Ireland agrees to sign up to OECD Inclusive Framework political agreement on the OECD two-pillar approach
Ireland will sign up to the OECD Inclusive Framework political agreement on the two-pillar approach, following approval by the Irish Cabinet. The move was announced by the Irish Finance Minister, Paschal Donohoe, describing it as "a difficult and complex decision but… the right one". It came on the eve of the OECD Inclusive Framework meeting concerning the two-pillar measures and the ambitious timeframe for implementation.
The Irish decision follows acceptance at OECD level of Ireland's insistence on clarity on the minimum effective tax rate under the proposed Pillar 2 measure. That rate has now been set at 15%, allaying Ireland's concerns with the previous OECD position of a minimum tax rate of "at least 15%". That could have facilitated a higher rate ultimately being settled on, something that was being pushed by some influential countries. Comfort at EU level has also been obtained. In his lengthy published statement announcing the decision, the Irish Finance Minister confirmed recent Irish media reports that Ireland has received assurances from the EU Commission that, when it comes to transposing the OECD agreement into member state national law, the Commission will not seek to "gold plate" the OECD agreed position by seeking to go beyond the international consensus.
Ireland's holding out on signing the political agreement reached in July and its continued negotiation since then around ensuring certainty on the minimum effective rate now appears to be well justified. Indeed, predictability and certainty for the Irish government, business and investors is a key theme in the Minister's published statement. Additional reasons given for the change in the Irish position include the importance of staying in line with key international accords, particularly one likely to have the support of around 140 countries, and the need for Ireland to continue to have influence in respect of the critical upcoming discussions around the implementation of the proposed measures. The Minister considered that "not joining an agreement will result not just in reputational risks, but also economic and fiscal risks" for Ireland. Those have now been avoided.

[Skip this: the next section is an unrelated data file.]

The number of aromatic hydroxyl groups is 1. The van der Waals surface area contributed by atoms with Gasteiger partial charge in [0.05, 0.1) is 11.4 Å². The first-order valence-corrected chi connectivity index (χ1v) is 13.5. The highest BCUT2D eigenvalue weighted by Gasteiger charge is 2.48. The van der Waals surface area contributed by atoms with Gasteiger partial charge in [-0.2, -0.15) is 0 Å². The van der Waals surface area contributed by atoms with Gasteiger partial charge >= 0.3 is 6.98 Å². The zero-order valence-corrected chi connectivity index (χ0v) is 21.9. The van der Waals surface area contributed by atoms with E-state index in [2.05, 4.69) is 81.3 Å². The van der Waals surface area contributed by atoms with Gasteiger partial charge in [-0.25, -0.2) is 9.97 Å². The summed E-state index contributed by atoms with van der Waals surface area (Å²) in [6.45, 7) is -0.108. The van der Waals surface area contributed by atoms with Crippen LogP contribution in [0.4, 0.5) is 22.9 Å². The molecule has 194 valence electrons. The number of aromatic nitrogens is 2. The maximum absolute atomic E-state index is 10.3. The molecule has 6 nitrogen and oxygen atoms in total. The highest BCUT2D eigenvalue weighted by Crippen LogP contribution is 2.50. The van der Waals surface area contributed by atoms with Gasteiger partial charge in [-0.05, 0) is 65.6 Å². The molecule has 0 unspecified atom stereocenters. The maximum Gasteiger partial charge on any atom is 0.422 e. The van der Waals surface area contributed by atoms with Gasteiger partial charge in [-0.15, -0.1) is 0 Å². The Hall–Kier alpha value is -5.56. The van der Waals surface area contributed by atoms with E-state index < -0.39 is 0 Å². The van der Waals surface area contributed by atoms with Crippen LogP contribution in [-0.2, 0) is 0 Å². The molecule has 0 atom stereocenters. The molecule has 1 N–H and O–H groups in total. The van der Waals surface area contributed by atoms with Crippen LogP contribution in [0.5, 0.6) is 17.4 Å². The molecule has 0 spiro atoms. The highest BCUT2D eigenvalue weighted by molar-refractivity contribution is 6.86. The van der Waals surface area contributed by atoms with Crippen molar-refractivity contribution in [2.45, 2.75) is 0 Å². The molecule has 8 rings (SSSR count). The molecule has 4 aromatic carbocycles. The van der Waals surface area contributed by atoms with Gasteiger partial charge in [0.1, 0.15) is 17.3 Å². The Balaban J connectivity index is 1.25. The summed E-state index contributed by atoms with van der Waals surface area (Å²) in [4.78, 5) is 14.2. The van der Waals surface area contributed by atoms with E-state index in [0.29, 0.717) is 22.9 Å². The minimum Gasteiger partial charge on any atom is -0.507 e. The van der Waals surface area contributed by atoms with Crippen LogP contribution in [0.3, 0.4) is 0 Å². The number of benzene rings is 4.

While Ireland has agreed to the 15% minimum rate, the announcement expressly states that Ireland will retain its long standing statutory 12.5% corporation tax rate for businesses with annual revenues of less than €750m. So for a huge swathe of companies operating in Ireland (the statement references 160,000, employing 1.8m) there should be no change, in that the 12.5% rate will continue to apply. Importantly, Minister Donohue stated that he has received assurances from the EU Commission that "maintaining the headline 12.5% corporation tax for businesses out of scope of the OECD agreement does not present any difficulties".
Signing up to the OECD Inclusive Framework agreement should result in a new 15% rate, which the Minister indicated should apply "to 56 Irish multinationals employing approximately 100,000 people, and 1,500 foreign owned MNEs based in Ireland employing approximately 400,000 people". There is also an expected cost to Ireland of up to €2bn annually when the two pillars are implemented. While a substantial cost to Ireland, it was considered that there would have been a far higher cost to it if it failed to join the OECD consensus, in terms of reputation, uncertainty and attractiveness as a prime FDI location.
While the details of the OECD two-pillar measures and their implementation remains to be determined and agreed, other positive changes to the Irish tax code remain a possibility. The Minister referred to the simplification of the Irish tax code, which would be a welcome development. The Irish statutory rate of corporation tax for non-trading income is currently 25% and capital gains are currently taxed at 33%. The 15% minimum rate may cause those rates to be reviewed.
For more information on this please contact Philip McQueston or any member of A&L Goodbody's Tax team.
Date published: 8 October 2021